Parents, partners, relatives, friends: someday you will watch a person you care about suffer. It’s not so much that last shovelful of dirt on the grave that should terrify us, but emptying all those bedpans.
Storytelling has always been an antidote to the fear of what we don’t know or understand.
"Like John Singer Sargent and Ted Williams, John Updike has been made to suffer for his self-sufficiency. What will become of his posthumous reputation, whether he will have a community of readers at all in fifty years, or in twenty-five, still feels very much like an open question.”
Now we drive, hermetically sealed in sleek,
engines silent as stealth,
traveling through the world like something preserved
in glass jars,
shutting out the sounds and smells of summer –
the drone of cicadas and lawnmowers,
the musk of new-mown grass.
"You can read Magneto as the nightmare of every post-1945 Jewish humanist. He is the Jew who lost the soulful liberalism of the Yiddishkeit, and who has allowed the Holocaust to turn him into everything he despises. He is the Jew who will bomb Gaza and say, with some credibility, that it is for defense while privately acknowledging a pleasure in revenge. He is the Jew who has allowed the Holocaust to instill in him a debilitating paranoia.”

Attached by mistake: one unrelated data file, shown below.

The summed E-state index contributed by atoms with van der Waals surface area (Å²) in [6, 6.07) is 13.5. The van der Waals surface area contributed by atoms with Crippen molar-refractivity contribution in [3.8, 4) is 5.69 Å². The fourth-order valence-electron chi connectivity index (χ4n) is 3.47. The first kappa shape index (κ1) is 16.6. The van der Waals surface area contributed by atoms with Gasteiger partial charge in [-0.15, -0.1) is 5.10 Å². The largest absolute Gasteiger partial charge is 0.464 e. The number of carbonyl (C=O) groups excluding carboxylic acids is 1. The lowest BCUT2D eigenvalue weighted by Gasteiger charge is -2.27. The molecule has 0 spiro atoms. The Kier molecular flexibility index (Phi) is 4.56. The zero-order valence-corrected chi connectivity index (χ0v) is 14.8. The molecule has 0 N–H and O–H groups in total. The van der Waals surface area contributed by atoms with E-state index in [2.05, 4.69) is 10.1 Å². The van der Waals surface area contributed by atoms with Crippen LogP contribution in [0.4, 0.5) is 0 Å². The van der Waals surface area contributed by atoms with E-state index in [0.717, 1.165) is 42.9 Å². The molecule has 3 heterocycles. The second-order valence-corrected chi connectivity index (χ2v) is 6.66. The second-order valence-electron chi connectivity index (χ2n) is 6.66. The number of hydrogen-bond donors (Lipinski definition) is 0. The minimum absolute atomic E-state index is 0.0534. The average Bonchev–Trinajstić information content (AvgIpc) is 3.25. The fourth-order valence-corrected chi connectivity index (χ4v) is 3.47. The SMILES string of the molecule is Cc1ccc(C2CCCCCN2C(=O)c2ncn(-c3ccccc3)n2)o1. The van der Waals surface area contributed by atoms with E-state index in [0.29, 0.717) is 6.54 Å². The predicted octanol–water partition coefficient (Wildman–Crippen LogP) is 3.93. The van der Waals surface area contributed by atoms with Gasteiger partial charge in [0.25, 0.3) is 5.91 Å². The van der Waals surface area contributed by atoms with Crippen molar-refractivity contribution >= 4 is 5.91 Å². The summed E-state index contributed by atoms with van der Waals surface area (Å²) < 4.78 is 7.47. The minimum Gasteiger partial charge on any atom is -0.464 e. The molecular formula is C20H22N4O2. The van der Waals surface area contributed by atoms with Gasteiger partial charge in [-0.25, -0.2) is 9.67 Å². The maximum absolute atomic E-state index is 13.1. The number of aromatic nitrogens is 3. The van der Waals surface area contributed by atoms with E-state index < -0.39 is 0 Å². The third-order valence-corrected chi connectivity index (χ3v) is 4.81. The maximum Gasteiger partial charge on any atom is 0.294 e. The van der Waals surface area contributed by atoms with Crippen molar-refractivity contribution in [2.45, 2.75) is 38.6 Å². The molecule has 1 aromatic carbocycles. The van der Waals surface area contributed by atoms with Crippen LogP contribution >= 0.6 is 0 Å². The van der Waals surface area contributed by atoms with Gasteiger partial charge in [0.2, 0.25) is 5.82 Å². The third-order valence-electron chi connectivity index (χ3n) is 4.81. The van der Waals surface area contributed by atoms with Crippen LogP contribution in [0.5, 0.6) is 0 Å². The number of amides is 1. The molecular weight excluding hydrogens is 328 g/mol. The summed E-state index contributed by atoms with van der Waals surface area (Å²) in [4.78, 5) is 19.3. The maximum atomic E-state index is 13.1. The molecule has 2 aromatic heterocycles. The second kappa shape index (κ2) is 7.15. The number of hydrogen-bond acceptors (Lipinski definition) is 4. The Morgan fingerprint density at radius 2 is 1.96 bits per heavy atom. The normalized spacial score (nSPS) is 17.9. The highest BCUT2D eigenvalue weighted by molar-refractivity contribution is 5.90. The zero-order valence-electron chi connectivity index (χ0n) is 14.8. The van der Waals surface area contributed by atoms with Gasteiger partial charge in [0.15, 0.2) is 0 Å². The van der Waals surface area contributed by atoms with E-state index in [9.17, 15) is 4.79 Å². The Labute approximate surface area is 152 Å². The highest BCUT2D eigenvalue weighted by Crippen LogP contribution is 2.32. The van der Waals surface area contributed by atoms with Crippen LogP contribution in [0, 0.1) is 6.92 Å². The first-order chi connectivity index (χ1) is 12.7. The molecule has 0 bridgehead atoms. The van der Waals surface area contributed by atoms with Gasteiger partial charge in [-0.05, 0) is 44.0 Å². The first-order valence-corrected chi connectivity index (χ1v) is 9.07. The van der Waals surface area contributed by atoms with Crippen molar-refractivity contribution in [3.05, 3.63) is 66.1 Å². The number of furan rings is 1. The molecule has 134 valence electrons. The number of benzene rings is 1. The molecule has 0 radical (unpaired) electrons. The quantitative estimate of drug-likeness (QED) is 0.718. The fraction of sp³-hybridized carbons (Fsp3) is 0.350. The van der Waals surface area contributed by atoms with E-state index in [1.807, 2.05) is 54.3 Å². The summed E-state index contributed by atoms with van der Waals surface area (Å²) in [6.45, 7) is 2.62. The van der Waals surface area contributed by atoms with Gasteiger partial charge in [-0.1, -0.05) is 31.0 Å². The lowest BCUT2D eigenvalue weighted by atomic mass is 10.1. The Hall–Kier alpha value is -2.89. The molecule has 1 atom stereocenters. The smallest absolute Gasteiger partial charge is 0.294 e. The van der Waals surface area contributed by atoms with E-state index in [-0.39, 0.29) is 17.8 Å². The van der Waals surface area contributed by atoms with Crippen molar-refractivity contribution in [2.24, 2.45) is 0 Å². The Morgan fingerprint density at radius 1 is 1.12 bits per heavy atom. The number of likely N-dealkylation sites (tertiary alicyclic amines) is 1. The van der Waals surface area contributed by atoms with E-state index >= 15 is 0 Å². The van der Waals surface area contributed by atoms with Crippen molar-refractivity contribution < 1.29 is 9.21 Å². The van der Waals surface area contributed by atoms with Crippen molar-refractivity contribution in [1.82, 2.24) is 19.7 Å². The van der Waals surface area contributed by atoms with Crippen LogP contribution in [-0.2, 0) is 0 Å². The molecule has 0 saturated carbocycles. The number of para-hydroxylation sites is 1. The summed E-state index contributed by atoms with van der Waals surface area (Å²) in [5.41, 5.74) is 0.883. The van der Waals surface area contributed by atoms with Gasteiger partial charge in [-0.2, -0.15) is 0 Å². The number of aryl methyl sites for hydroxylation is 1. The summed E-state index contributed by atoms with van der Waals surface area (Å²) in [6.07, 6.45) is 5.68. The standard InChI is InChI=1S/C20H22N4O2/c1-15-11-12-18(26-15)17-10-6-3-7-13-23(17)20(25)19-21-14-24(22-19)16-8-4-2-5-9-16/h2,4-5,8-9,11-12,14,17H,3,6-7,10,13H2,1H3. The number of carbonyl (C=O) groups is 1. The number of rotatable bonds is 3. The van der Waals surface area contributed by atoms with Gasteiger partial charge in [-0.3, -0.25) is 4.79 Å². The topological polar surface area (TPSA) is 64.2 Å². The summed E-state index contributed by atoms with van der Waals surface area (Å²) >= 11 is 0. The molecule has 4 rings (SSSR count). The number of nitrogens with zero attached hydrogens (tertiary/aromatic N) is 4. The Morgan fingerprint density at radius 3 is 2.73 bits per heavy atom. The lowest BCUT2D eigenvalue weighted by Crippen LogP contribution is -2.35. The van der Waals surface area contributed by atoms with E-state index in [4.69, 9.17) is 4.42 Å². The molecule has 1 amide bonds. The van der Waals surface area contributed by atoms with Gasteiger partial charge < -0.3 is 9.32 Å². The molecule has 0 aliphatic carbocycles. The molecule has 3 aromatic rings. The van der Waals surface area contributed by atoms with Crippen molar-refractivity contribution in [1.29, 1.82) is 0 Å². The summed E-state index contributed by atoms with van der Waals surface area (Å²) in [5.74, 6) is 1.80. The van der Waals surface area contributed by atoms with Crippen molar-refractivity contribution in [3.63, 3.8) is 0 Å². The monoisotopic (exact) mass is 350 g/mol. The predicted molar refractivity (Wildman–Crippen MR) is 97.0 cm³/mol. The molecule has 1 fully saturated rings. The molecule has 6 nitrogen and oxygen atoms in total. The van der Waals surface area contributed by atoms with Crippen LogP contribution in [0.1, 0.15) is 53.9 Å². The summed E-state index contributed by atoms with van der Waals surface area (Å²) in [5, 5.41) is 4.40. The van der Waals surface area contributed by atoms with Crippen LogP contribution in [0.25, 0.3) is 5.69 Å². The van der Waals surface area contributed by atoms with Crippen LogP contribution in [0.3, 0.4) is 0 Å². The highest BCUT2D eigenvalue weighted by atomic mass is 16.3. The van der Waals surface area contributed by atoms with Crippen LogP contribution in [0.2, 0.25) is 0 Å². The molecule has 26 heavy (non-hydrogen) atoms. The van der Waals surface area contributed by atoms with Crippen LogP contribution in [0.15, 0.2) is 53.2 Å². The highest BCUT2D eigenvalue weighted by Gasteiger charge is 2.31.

"Perhaps a Times writer is already gathering material for a roman à clef about the Abramson drama and preparing to similarly skewer its villains. In the meantime, let us reacquaint ourselves with some past and present examples of the “press novel,” that curious subgenre whose motto could be “All the news unfit to print.””
— Matt Seidel, “The Press Novel"